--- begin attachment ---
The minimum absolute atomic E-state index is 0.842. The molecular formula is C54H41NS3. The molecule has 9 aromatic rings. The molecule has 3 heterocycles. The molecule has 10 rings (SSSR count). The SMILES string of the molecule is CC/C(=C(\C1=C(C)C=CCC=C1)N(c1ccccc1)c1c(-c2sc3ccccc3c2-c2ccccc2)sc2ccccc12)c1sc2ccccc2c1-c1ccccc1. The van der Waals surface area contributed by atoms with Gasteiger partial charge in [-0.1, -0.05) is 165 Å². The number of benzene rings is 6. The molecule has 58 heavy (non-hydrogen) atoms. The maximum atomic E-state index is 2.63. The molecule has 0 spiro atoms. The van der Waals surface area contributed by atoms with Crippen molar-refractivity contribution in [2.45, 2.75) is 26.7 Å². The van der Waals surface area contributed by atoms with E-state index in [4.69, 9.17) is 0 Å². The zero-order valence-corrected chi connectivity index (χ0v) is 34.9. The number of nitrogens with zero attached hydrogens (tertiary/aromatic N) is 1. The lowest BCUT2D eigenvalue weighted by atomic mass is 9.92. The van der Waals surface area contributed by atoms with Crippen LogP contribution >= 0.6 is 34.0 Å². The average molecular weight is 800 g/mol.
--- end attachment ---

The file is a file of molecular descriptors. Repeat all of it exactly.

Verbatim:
The minimum absolute atomic E-state index is 0.842. The molecular formula is C54H41NS3. The molecule has 9 aromatic rings. The molecule has 3 heterocycles. The molecule has 10 rings (SSSR count). The SMILES string of the molecule is CC/C(=C(\C1=C(C)C=CCC=C1)N(c1ccccc1)c1c(-c2sc3ccccc3c2-c2ccccc2)sc2ccccc12)c1sc2ccccc2c1-c1ccccc1. The van der Waals surface area contributed by atoms with Gasteiger partial charge in [-0.1, -0.05) is 165 Å². The number of benzene rings is 6. The molecule has 58 heavy (non-hydrogen) atoms. The maximum atomic E-state index is 2.63. The molecule has 0 spiro atoms. The van der Waals surface area contributed by atoms with Crippen molar-refractivity contribution in [2.45, 2.75) is 26.7 Å². The van der Waals surface area contributed by atoms with E-state index in [4.69, 9.17) is 0 Å². The zero-order valence-corrected chi connectivity index (χ0v) is 34.9. The number of nitrogens with zero attached hydrogens (tertiary/aromatic N) is 1. The lowest BCUT2D eigenvalue weighted by atomic mass is 9.92. The van der Waals surface area contributed by atoms with Crippen LogP contribution >= 0.6 is 34.0 Å². The average molecular weight is 800 g/mol.